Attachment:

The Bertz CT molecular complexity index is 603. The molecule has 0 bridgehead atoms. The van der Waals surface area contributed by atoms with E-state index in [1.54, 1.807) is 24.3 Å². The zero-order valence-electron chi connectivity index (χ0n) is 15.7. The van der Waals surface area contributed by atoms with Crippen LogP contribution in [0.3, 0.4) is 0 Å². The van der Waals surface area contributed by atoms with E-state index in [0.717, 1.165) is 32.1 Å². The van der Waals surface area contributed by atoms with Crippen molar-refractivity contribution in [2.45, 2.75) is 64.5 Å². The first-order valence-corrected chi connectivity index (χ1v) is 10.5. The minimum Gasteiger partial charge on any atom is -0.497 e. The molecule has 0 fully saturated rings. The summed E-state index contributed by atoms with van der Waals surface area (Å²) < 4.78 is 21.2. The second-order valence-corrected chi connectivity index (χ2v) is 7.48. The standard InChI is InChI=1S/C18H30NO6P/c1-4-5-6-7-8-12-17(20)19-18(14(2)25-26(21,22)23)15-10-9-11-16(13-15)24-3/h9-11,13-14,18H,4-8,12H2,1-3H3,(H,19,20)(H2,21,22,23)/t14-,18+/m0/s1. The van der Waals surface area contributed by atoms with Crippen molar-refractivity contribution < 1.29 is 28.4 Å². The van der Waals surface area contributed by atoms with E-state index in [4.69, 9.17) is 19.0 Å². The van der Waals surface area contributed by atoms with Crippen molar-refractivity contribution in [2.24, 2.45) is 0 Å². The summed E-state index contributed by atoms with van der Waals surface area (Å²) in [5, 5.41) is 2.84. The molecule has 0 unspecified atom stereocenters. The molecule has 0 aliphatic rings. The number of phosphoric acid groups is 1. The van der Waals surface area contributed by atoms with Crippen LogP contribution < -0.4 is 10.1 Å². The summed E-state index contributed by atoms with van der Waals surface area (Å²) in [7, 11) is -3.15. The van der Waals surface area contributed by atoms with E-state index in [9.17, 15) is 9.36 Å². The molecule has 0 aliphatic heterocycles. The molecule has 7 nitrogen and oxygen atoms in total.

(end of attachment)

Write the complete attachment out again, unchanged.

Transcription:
The Bertz CT molecular complexity index is 603. The molecule has 0 bridgehead atoms. The van der Waals surface area contributed by atoms with E-state index in [1.54, 1.807) is 24.3 Å². The zero-order valence-electron chi connectivity index (χ0n) is 15.7. The van der Waals surface area contributed by atoms with Crippen LogP contribution in [0.3, 0.4) is 0 Å². The van der Waals surface area contributed by atoms with E-state index in [0.717, 1.165) is 32.1 Å². The van der Waals surface area contributed by atoms with Crippen molar-refractivity contribution in [2.45, 2.75) is 64.5 Å². The first-order valence-corrected chi connectivity index (χ1v) is 10.5. The minimum Gasteiger partial charge on any atom is -0.497 e. The molecule has 0 fully saturated rings. The summed E-state index contributed by atoms with van der Waals surface area (Å²) < 4.78 is 21.2. The second-order valence-corrected chi connectivity index (χ2v) is 7.48. The standard InChI is InChI=1S/C18H30NO6P/c1-4-5-6-7-8-12-17(20)19-18(14(2)25-26(21,22)23)15-10-9-11-16(13-15)24-3/h9-11,13-14,18H,4-8,12H2,1-3H3,(H,19,20)(H2,21,22,23)/t14-,18+/m0/s1. The van der Waals surface area contributed by atoms with Crippen molar-refractivity contribution < 1.29 is 28.4 Å². The van der Waals surface area contributed by atoms with E-state index in [4.69, 9.17) is 19.0 Å². The van der Waals surface area contributed by atoms with Crippen molar-refractivity contribution in [2.24, 2.45) is 0 Å². The summed E-state index contributed by atoms with van der Waals surface area (Å²) in [5, 5.41) is 2.84. The molecule has 0 unspecified atom stereocenters. The molecule has 0 aliphatic rings. The number of phosphoric acid groups is 1. The van der Waals surface area contributed by atoms with Crippen LogP contribution < -0.4 is 10.1 Å². The summed E-state index contributed by atoms with van der Waals surface area (Å²) in [7, 11) is -3.15. The van der Waals surface area contributed by atoms with E-state index in [9.17, 15) is 9.36 Å². The molecule has 0 aliphatic heterocycles. The molecule has 7 nitrogen and oxygen atoms in total.